For My final post on Istanbul I want to cover a more personal topic, homosexuality in Turkey. When it comes to travel, I am a tourist first and gay second. The idea of going on a trip simply for gay tourism is rare in my case. So when I booked my trip to Istanbul it didn’t even occur to me that there might be an opportunity to discover any gay culture in Turkey. I’m certain that part of this was due to my own predisposed thoughts on the added stigma of being gay in a Muslim country. Now that stigma isn’t unique to Islam, I have been spurned by Christians many times. I just didn’t figure there would be much to discover in this arena in Turkey. Also, I wasn’t sure how safe it would be even if I had found something. Is that stereotyping? Probably, but when you are a member of an often denigrated group, you must consider these things.
While doing some web browsing a couple months before my trip I came across an article that listed the top 10 gay travel destinations for 2013. I was shocked to see Istanbul listed as #1. Really? Intrigued, I read through it and discovered that purely by accident I was going to be in Istanbul during the spring IstanBear Fest! What a crazy coincidence, and thus began a series of web searches looking into the event. Would I be able to squeeze this in among my other touring desires? Yep, since I refuse to be structured, I looked at this as something of fate. I immediately registered for the event.
Istanbul Bears is a relatively small club compared to those in the US, but they are a very close knit group bound out of years of struggle. The gay community as a whole in Istanbul is somewhat of a fledgling movement when compared to the more progressive Europe, but they are becoming an increasingly more visible group. There are many gay clubs in Beyoğlu that are becoming quite popular with tourists, but my time was spent with the bears so that is what I will discuss.
IstanBear Fest isn’t that much different than other bear festivals I have attended. It’s an event that is attended by a very international crowd of bears who travel to Istanbul to meet and make friends. There were nightly parties at the host bar, group gatherings, events at various places around town, and plenty of socializing with lots of drinking. I met many wonderful people from all over the region. However, with this event, the difference was subtle but fairly obvious to me. Sadly, not all of these guys are able to be openly gay in public. I think too many of us take our ability to be open in public for granted. Many of these events were in places where the general public would not see them, and a number of guys asked not to have their picture taken and/or requested their faces be blurred out of group pics. It was a far cry from the open hand holding and kissing that happened when I attended Bears on Ice in Reykjavik last September. But behind closed doors and away from the prying eyes of those who would hate, these men were wonderfully warm, friendly, and caring. Those who were fortunate enough to be “out” in Turkey were confident and understanding of those who could not.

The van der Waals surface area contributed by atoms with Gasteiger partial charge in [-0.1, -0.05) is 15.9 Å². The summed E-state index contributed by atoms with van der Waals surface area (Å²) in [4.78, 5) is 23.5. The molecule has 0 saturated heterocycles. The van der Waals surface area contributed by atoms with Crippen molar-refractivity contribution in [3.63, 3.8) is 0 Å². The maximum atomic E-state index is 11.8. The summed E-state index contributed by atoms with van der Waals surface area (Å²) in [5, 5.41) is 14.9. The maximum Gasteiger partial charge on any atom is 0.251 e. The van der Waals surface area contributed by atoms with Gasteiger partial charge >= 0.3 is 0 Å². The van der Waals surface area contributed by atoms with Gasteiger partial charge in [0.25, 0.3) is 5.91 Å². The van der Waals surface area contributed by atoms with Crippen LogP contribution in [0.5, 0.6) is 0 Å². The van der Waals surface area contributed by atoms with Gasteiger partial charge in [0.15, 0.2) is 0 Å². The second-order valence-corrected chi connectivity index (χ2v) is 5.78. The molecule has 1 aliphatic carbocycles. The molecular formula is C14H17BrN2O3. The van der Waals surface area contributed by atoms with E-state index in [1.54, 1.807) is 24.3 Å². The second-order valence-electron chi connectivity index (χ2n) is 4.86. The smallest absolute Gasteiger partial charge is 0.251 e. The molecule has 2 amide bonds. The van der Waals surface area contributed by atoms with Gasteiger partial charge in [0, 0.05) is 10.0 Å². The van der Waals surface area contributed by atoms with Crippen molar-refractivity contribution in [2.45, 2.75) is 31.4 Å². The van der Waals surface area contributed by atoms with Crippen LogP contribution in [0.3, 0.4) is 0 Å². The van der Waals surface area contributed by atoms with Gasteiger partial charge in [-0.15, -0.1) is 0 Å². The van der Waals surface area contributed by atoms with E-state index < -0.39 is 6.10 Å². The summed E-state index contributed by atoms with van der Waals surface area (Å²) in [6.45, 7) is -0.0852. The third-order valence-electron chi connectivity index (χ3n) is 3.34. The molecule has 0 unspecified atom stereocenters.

Tragically, their history includes the story of a man who has become something of a bear community martyr. Ahmet Yildiz embraced his homosexuality and even represented his country at a gay scientist at an event in the US. He was proud to be himself, but this was not something his family would tolerate. He received multiple death threats from family members. His refusal to seek a “cure” for his homosexuality led to his murder at the hand of his father. They’d rather have him dead than gay. Here is a more detailed article on Ahmet. This event galvanized the gay community in Istanbul, and has only served to create a stronger movement towards acceptance. It’s going to take time, but I believe they are on a solid path. The struggle in America was brought to the forefront by the Stonewall Riots in 1969, in Turkey it was brought out by the 2008 honor killing of Ahmet Yildiz. Like American gays in 1969, Istanbul gays still have a long way to go. As members of the LGBT community we can do our part by increasing the gay presence in Istanbul, visiting and spending our money at gay friendly businesses in and around the city. This will go a long way to help their cause.
I am glad I was able to experience gay Istanbul despite it not being part of my original plan. Travel is about culture for me and this made my visit much more fulfilling. Gays do exist in the Muslim world, and regardless of what anyone thinks, they will not fade away or be bullied into deeper hiding. Killing gays will only serve the opposite effect, we only become stronger through oppression. We are human, we are brothers, sisters, friends, and loving contributors to society. We deserve respect and acceptance like everyone else regardless of religion, culture, or race.
- Our stories: LGBT ‘honour violence’ in Turkey (hinckleyidahoproject.wordpress.com)